TRON 2.0 features a kickin' soundtrack with techno and electronic synth tunes that fit this game perfectly. If a game ever had a cinematic score this is it. Good guys, bad guys, really bad guys, they all have their own theme music and subtle chorus that blends in to stir the appropriate and desired emotions. Kudos for including several familiar bars from the original movie soundtrack – those few notes bring back instant childhood memories.
I’m not sure what the inside of a computer sounds like. All I can hear are my five cooling fans humming in chorus, but I doubt if I could journey inside my motherboard it would sound nearly as cool as all the hums, beeps, and synthesized electrical noises that the designers have used to bring this cyber world to life. In as much as TRON 2.0 pushes the current graphics technology, it also makes excellent use of Dolby Digital 5.1 surround with some of the deepest bass of any Xbox game to date. I literally had to turn down my sub-woofer two notches and that was just from the humming of the walls.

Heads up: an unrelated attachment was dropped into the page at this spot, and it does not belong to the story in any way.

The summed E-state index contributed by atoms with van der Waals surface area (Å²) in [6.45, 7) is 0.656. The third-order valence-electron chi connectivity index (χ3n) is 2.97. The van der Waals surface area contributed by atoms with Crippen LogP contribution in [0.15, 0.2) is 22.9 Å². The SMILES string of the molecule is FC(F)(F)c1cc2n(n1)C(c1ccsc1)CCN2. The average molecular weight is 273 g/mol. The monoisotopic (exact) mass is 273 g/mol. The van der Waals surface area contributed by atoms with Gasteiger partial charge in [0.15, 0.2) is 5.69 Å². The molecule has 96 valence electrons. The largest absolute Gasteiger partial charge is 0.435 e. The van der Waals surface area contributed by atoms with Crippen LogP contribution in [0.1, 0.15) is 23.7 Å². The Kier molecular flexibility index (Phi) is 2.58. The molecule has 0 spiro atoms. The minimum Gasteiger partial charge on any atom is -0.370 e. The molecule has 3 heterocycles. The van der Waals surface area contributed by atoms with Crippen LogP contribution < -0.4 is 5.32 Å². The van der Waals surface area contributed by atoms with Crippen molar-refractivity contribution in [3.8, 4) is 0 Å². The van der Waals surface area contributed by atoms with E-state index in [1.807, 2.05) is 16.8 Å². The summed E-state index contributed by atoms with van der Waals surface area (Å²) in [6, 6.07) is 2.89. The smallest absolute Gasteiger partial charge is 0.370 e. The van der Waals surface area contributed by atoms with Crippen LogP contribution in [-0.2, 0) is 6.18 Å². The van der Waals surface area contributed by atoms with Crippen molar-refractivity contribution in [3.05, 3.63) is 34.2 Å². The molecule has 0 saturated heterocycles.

Speech is excellent thanks to some professional voice acting, both by the stars and the supporting cast. Bruce Boxleitner (original TRON), and Cindy Morgan (also from the movie) lend their voices, and Rebecca Romijn-Stamos takes a break from X-Men to join the voice cast. All of the voices have been given suitable electronic enhancement when necessary. Much of the dialog is quite humorous, especially the idle chatter you can hear if you eavesdrop on the ICP’s. Lines like, “You’d lose your header if it wasn’t compiled on” will have you laughing aloud.
TRON 2.0 is a fairly lengthy game. There were times when it started to drag but just when I would start to think that one of those “moments” would occur or I would move to a new system and the world around me would change to something totally fresh. Expect about 20 hours to finish the single-player story mode on Normal difficulty. There are no diverging paths or alternate endings and while the RPG elements and complex array of subroutines allow you to play the game differently, it might not be enough of an incentive to replay the entire game over again anytime soon. The real staying power of TRON is in its new and improved multiplayer component.